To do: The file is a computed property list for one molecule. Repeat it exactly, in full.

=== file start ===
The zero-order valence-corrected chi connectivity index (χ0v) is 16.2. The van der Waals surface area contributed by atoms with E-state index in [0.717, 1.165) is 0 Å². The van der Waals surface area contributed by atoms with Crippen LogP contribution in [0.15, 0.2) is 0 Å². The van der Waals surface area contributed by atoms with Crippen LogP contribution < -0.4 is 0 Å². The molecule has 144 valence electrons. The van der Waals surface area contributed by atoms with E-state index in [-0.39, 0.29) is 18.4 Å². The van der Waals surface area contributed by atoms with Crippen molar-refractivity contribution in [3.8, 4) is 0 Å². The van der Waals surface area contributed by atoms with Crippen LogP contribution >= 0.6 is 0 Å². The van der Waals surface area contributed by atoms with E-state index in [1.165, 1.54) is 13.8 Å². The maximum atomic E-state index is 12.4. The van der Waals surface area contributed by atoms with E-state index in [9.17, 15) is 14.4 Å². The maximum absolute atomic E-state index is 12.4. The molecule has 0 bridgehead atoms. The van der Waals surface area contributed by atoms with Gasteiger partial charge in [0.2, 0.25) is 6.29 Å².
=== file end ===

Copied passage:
The zero-order valence-corrected chi connectivity index (χ0v) is 16.2. The van der Waals surface area contributed by atoms with E-state index in [0.717, 1.165) is 0 Å². The van der Waals surface area contributed by atoms with Crippen LogP contribution in [0.15, 0.2) is 0 Å². The van der Waals surface area contributed by atoms with Crippen LogP contribution < -0.4 is 0 Å². The molecule has 144 valence electrons. The van der Waals surface area contributed by atoms with E-state index in [-0.39, 0.29) is 18.4 Å². The van der Waals surface area contributed by atoms with Crippen molar-refractivity contribution in [3.8, 4) is 0 Å². The van der Waals surface area contributed by atoms with Crippen LogP contribution >= 0.6 is 0 Å². The van der Waals surface area contributed by atoms with E-state index in [1.165, 1.54) is 13.8 Å². The maximum atomic E-state index is 12.4. The van der Waals surface area contributed by atoms with E-state index in [9.17, 15) is 14.4 Å². The maximum absolute atomic E-state index is 12.4. The molecule has 0 bridgehead atoms. The van der Waals surface area contributed by atoms with Gasteiger partial charge in [0.2, 0.25) is 6.29 Å².